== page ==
Project 365/333 – A Tobacco Farm Homestead

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Walk with me through the Tobacco Farm Life Museum, stepping back to 1884 and the simple home Iredell Brown built for his family. One side was for the kitchen, the other for living and sleeping quarters.

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Their livelihood depended on an Eastern North Carolina crop – Tobacco. Tobacco, the plant that was claimed to have healing properties. It funded wars and encouraged trade between nations. It was a lucrative crop that quickly became the number one crop in Colonial America, driving the need for slave labor.

Tobacco barns was the heart center of this trade. Standing solidly on farmsteads throughout the landscape.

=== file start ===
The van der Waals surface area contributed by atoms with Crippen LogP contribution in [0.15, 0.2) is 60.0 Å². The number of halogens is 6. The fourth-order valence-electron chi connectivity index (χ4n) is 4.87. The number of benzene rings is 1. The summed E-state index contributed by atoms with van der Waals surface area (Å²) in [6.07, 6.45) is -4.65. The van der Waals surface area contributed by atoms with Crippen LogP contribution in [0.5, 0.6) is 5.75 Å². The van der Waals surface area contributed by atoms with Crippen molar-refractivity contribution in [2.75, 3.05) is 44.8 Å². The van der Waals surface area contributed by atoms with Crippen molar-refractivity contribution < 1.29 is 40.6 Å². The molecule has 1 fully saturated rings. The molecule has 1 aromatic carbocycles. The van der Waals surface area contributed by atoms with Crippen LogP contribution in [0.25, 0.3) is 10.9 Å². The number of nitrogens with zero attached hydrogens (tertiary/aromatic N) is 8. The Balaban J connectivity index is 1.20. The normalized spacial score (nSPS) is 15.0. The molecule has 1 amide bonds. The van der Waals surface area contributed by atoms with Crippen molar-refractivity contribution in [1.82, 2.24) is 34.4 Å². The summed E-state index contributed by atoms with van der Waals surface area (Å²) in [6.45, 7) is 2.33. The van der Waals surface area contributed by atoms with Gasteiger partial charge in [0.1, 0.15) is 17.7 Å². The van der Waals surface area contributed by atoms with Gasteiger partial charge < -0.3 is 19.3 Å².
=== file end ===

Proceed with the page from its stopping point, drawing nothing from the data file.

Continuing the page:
TFLM9dec13-0180 TFLM9dec13-0186The children attended one-room school houses in the early 1900’s. Starting young, they were released from scholarly duties to tend to the farm.

The Brown family lived in their little two room house, until enough money was saved for them to build a large homestead in 1910. Elaborate and elegant for its time, it showed the stature the Brown family gained from tobacco farming.

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Throughout the farm museum, unique and historical details are throughout. Items long forgotten but just the few that have been preserved for generations to come.

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